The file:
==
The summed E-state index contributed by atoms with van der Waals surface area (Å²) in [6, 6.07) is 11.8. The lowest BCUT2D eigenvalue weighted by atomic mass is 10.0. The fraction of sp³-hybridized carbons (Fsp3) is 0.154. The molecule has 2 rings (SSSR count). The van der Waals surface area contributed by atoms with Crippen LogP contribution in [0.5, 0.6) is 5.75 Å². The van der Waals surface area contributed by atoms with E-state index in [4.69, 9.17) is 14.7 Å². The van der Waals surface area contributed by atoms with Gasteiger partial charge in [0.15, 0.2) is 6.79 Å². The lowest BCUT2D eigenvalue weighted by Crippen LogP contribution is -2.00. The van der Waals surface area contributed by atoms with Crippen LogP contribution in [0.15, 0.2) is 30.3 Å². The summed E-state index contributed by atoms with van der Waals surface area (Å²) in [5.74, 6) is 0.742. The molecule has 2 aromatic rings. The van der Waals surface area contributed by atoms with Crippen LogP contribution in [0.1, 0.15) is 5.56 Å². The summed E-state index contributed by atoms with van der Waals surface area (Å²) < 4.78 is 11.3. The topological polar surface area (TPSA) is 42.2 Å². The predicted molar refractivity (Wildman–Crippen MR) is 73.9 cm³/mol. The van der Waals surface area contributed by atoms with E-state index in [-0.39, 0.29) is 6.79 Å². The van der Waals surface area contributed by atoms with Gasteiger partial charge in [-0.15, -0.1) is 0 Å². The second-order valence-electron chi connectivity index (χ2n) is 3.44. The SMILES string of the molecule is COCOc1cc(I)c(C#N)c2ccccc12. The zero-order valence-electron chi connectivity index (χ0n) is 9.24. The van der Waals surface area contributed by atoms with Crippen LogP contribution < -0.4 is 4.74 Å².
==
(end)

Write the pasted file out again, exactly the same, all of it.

The summed E-state index contributed by atoms with van der Waals surface area (Å²) in [6, 6.07) is 11.8. The lowest BCUT2D eigenvalue weighted by atomic mass is 10.0. The fraction of sp³-hybridized carbons (Fsp3) is 0.154. The molecule has 2 rings (SSSR count). The van der Waals surface area contributed by atoms with Crippen LogP contribution in [0.5, 0.6) is 5.75 Å². The van der Waals surface area contributed by atoms with E-state index in [4.69, 9.17) is 14.7 Å². The van der Waals surface area contributed by atoms with Gasteiger partial charge in [0.15, 0.2) is 6.79 Å². The lowest BCUT2D eigenvalue weighted by Crippen LogP contribution is -2.00. The van der Waals surface area contributed by atoms with Crippen LogP contribution in [0.15, 0.2) is 30.3 Å². The summed E-state index contributed by atoms with van der Waals surface area (Å²) in [5.74, 6) is 0.742. The molecule has 2 aromatic rings. The van der Waals surface area contributed by atoms with Crippen LogP contribution in [0.1, 0.15) is 5.56 Å². The summed E-state index contributed by atoms with van der Waals surface area (Å²) < 4.78 is 11.3. The topological polar surface area (TPSA) is 42.2 Å². The predicted molar refractivity (Wildman–Crippen MR) is 73.9 cm³/mol. The van der Waals surface area contributed by atoms with E-state index in [-0.39, 0.29) is 6.79 Å². The van der Waals surface area contributed by atoms with Gasteiger partial charge in [-0.15, -0.1) is 0 Å². The second-order valence-electron chi connectivity index (χ2n) is 3.44. The SMILES string of the molecule is COCOc1cc(I)c(C#N)c2ccccc12. The zero-order valence-electron chi connectivity index (χ0n) is 9.24. The van der Waals surface area contributed by atoms with Crippen LogP contribution < -0.4 is 4.74 Å².